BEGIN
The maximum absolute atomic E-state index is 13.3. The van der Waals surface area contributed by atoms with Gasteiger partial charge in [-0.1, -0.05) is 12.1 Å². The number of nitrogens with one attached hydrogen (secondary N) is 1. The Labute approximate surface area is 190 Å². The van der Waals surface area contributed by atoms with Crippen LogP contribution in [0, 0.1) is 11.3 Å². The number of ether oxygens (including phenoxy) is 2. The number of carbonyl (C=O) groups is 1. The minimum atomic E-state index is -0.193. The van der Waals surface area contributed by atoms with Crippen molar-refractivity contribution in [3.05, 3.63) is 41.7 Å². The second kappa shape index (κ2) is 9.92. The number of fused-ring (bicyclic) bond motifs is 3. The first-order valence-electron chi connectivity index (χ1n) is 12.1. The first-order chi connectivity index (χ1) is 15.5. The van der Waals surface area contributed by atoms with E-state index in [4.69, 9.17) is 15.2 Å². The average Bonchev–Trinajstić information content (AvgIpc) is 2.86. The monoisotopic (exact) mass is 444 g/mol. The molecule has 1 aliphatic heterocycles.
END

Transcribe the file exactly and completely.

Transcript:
The maximum absolute atomic E-state index is 13.3. The van der Waals surface area contributed by atoms with Gasteiger partial charge in [-0.1, -0.05) is 12.1 Å². The number of nitrogens with one attached hydrogen (secondary N) is 1. The Labute approximate surface area is 190 Å². The van der Waals surface area contributed by atoms with Crippen LogP contribution in [0, 0.1) is 11.3 Å². The number of ether oxygens (including phenoxy) is 2. The number of carbonyl (C=O) groups is 1. The minimum atomic E-state index is -0.193. The van der Waals surface area contributed by atoms with Crippen molar-refractivity contribution in [3.05, 3.63) is 41.7 Å². The second kappa shape index (κ2) is 9.92. The number of fused-ring (bicyclic) bond motifs is 3. The first-order valence-electron chi connectivity index (χ1n) is 12.1. The first-order chi connectivity index (χ1) is 15.5. The van der Waals surface area contributed by atoms with E-state index in [4.69, 9.17) is 15.2 Å². The average Bonchev–Trinajstić information content (AvgIpc) is 2.86. The monoisotopic (exact) mass is 444 g/mol. The molecule has 1 aliphatic heterocycles.